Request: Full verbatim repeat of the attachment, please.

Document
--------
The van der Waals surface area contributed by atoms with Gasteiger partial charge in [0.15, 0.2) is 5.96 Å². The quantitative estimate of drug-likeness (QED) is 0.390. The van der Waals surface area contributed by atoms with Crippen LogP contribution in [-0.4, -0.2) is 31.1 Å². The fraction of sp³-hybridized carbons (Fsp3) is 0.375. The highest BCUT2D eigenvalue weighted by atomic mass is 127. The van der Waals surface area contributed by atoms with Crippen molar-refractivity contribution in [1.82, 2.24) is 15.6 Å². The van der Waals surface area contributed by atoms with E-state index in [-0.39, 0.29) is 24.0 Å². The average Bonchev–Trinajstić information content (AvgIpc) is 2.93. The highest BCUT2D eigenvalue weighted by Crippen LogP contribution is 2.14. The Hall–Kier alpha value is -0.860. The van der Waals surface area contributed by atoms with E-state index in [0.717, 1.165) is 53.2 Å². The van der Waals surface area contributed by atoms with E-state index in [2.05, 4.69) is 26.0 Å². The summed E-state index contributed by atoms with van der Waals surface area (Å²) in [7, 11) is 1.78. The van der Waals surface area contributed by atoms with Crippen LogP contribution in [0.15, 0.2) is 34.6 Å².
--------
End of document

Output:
The van der Waals surface area contributed by atoms with Gasteiger partial charge in [0.15, 0.2) is 5.96 Å². The quantitative estimate of drug-likeness (QED) is 0.390. The van der Waals surface area contributed by atoms with Crippen LogP contribution in [-0.4, -0.2) is 31.1 Å². The fraction of sp³-hybridized carbons (Fsp3) is 0.375. The highest BCUT2D eigenvalue weighted by atomic mass is 127. The van der Waals surface area contributed by atoms with Crippen molar-refractivity contribution in [1.82, 2.24) is 15.6 Å². The van der Waals surface area contributed by atoms with E-state index in [-0.39, 0.29) is 24.0 Å². The average Bonchev–Trinajstić information content (AvgIpc) is 2.93. The highest BCUT2D eigenvalue weighted by Crippen LogP contribution is 2.14. The Hall–Kier alpha value is -0.860. The van der Waals surface area contributed by atoms with E-state index in [0.717, 1.165) is 53.2 Å². The van der Waals surface area contributed by atoms with E-state index in [2.05, 4.69) is 26.0 Å². The summed E-state index contributed by atoms with van der Waals surface area (Å²) in [7, 11) is 1.78. The van der Waals surface area contributed by atoms with Crippen LogP contribution in [0.15, 0.2) is 34.6 Å².